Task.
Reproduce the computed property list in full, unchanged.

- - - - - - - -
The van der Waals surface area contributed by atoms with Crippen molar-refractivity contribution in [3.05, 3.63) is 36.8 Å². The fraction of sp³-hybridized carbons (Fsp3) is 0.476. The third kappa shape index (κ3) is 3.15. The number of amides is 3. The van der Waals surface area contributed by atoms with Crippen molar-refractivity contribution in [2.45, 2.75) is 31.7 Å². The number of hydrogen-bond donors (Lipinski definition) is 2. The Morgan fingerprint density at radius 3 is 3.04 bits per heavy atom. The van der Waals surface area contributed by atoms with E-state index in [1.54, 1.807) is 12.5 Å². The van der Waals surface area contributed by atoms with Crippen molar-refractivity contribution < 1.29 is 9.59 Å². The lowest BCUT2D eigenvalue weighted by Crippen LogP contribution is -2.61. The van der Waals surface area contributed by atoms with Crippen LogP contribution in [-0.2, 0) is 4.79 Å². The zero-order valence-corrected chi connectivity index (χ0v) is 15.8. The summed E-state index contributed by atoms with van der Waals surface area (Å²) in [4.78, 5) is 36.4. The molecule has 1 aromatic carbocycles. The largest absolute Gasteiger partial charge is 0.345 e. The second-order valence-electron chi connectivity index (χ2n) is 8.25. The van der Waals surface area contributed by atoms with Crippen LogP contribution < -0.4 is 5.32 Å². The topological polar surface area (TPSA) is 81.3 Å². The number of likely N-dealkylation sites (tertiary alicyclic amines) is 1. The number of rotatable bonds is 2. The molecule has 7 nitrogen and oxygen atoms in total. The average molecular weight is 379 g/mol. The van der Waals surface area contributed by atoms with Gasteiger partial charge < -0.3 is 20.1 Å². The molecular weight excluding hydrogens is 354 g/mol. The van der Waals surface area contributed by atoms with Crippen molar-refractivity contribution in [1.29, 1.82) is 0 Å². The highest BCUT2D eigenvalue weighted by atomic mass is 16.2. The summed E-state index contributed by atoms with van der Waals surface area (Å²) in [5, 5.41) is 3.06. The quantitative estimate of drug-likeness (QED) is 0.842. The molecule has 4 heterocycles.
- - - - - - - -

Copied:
The van der Waals surface area contributed by atoms with Crippen molar-refractivity contribution in [3.05, 3.63) is 36.8 Å². The fraction of sp³-hybridized carbons (Fsp3) is 0.476. The third kappa shape index (κ3) is 3.15. The number of amides is 3. The van der Waals surface area contributed by atoms with Crippen molar-refractivity contribution in [2.45, 2.75) is 31.7 Å². The number of hydrogen-bond donors (Lipinski definition) is 2. The Morgan fingerprint density at radius 3 is 3.04 bits per heavy atom. The van der Waals surface area contributed by atoms with E-state index in [1.54, 1.807) is 12.5 Å². The van der Waals surface area contributed by atoms with Crippen molar-refractivity contribution < 1.29 is 9.59 Å². The lowest BCUT2D eigenvalue weighted by Crippen LogP contribution is -2.61. The van der Waals surface area contributed by atoms with Crippen LogP contribution in [-0.2, 0) is 4.79 Å². The zero-order valence-corrected chi connectivity index (χ0v) is 15.8. The summed E-state index contributed by atoms with van der Waals surface area (Å²) in [4.78, 5) is 36.4. The molecule has 1 aromatic carbocycles. The largest absolute Gasteiger partial charge is 0.345 e. The second-order valence-electron chi connectivity index (χ2n) is 8.25. The van der Waals surface area contributed by atoms with Crippen LogP contribution < -0.4 is 5.32 Å². The topological polar surface area (TPSA) is 81.3 Å². The number of likely N-dealkylation sites (tertiary alicyclic amines) is 1. The number of rotatable bonds is 2. The molecule has 7 nitrogen and oxygen atoms in total. The average molecular weight is 379 g/mol. The van der Waals surface area contributed by atoms with Gasteiger partial charge < -0.3 is 20.1 Å². The molecular weight excluding hydrogens is 354 g/mol. The van der Waals surface area contributed by atoms with Crippen molar-refractivity contribution in [1.29, 1.82) is 0 Å². The highest BCUT2D eigenvalue weighted by atomic mass is 16.2. The summed E-state index contributed by atoms with van der Waals surface area (Å²) in [5, 5.41) is 3.06. The quantitative estimate of drug-likeness (QED) is 0.842. The molecule has 4 heterocycles.